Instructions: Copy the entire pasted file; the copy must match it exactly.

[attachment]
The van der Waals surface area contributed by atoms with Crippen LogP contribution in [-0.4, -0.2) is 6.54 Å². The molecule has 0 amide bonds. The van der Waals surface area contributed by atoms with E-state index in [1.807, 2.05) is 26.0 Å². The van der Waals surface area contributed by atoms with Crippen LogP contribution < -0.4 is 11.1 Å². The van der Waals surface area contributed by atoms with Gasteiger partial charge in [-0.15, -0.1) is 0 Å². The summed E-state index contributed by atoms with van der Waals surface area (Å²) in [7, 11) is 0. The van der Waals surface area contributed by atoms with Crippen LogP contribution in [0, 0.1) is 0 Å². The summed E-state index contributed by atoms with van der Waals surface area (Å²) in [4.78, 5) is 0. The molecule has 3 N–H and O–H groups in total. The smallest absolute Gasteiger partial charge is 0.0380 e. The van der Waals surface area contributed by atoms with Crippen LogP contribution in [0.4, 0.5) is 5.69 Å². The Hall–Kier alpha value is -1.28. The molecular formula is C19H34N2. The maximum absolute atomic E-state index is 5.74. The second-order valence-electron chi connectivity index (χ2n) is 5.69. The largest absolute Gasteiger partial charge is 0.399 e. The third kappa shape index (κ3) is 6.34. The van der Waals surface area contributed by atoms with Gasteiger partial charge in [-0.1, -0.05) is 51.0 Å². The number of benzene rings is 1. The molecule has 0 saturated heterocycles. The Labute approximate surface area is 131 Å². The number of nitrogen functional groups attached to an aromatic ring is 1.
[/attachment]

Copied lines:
The van der Waals surface area contributed by atoms with Crippen LogP contribution in [-0.4, -0.2) is 6.54 Å². The molecule has 0 amide bonds. The van der Waals surface area contributed by atoms with E-state index in [1.807, 2.05) is 26.0 Å². The van der Waals surface area contributed by atoms with Crippen LogP contribution < -0.4 is 11.1 Å². The van der Waals surface area contributed by atoms with Gasteiger partial charge in [-0.15, -0.1) is 0 Å². The summed E-state index contributed by atoms with van der Waals surface area (Å²) in [7, 11) is 0. The van der Waals surface area contributed by atoms with Crippen LogP contribution in [0, 0.1) is 0 Å². The summed E-state index contributed by atoms with van der Waals surface area (Å²) in [4.78, 5) is 0. The molecule has 3 N–H and O–H groups in total. The smallest absolute Gasteiger partial charge is 0.0380 e. The van der Waals surface area contributed by atoms with Crippen LogP contribution in [0.4, 0.5) is 5.69 Å². The Hall–Kier alpha value is -1.28. The molecular formula is C19H34N2. The maximum absolute atomic E-state index is 5.74. The second-order valence-electron chi connectivity index (χ2n) is 5.69. The largest absolute Gasteiger partial charge is 0.399 e. The third kappa shape index (κ3) is 6.34. The van der Waals surface area contributed by atoms with Gasteiger partial charge in [-0.1, -0.05) is 51.0 Å². The number of benzene rings is 1. The molecule has 0 saturated heterocycles. The Labute approximate surface area is 131 Å². The number of nitrogen functional groups attached to an aromatic ring is 1.